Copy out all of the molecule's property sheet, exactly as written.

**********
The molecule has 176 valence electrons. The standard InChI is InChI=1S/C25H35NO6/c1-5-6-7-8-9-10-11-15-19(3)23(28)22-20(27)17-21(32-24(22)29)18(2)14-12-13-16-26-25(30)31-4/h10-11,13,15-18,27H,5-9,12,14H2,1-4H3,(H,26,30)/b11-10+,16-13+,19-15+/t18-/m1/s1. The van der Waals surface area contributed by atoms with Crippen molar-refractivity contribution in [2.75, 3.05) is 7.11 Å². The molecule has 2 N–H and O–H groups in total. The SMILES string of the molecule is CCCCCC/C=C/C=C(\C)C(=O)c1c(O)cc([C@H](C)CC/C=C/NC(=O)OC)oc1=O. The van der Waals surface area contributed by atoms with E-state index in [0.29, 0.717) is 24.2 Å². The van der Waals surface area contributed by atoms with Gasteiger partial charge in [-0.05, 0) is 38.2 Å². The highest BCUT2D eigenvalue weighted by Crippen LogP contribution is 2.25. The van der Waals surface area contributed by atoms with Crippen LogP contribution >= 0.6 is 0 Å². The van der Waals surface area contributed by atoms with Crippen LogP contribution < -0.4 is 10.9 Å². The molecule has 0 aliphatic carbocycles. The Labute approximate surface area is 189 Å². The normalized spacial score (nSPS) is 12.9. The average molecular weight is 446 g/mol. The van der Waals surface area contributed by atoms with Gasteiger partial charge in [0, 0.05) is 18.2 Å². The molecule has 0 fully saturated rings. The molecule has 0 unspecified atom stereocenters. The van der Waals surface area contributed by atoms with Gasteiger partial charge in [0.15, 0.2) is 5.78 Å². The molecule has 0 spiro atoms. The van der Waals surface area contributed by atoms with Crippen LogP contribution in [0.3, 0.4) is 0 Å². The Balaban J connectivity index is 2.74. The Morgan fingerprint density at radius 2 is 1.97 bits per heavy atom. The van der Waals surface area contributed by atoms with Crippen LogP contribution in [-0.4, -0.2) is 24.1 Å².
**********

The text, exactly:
The molecule has 176 valence electrons. The standard InChI is InChI=1S/C25H35NO6/c1-5-6-7-8-9-10-11-15-19(3)23(28)22-20(27)17-21(32-24(22)29)18(2)14-12-13-16-26-25(30)31-4/h10-11,13,15-18,27H,5-9,12,14H2,1-4H3,(H,26,30)/b11-10+,16-13+,19-15+/t18-/m1/s1. The van der Waals surface area contributed by atoms with Crippen molar-refractivity contribution in [2.75, 3.05) is 7.11 Å². The molecule has 2 N–H and O–H groups in total. The SMILES string of the molecule is CCCCCC/C=C/C=C(\C)C(=O)c1c(O)cc([C@H](C)CC/C=C/NC(=O)OC)oc1=O. The van der Waals surface area contributed by atoms with E-state index in [0.29, 0.717) is 24.2 Å². The van der Waals surface area contributed by atoms with Gasteiger partial charge in [-0.05, 0) is 38.2 Å². The highest BCUT2D eigenvalue weighted by Crippen LogP contribution is 2.25. The van der Waals surface area contributed by atoms with Crippen LogP contribution >= 0.6 is 0 Å². The van der Waals surface area contributed by atoms with Crippen LogP contribution < -0.4 is 10.9 Å². The molecule has 0 aliphatic carbocycles. The Labute approximate surface area is 189 Å². The normalized spacial score (nSPS) is 12.9. The average molecular weight is 446 g/mol. The van der Waals surface area contributed by atoms with Gasteiger partial charge in [0, 0.05) is 18.2 Å². The molecule has 0 fully saturated rings. The molecule has 0 unspecified atom stereocenters. The van der Waals surface area contributed by atoms with Gasteiger partial charge in [0.15, 0.2) is 5.78 Å². The molecule has 0 spiro atoms. The van der Waals surface area contributed by atoms with Crippen LogP contribution in [0.3, 0.4) is 0 Å². The Balaban J connectivity index is 2.74. The Morgan fingerprint density at radius 2 is 1.97 bits per heavy atom. The van der Waals surface area contributed by atoms with Crippen LogP contribution in [-0.4, -0.2) is 24.1 Å².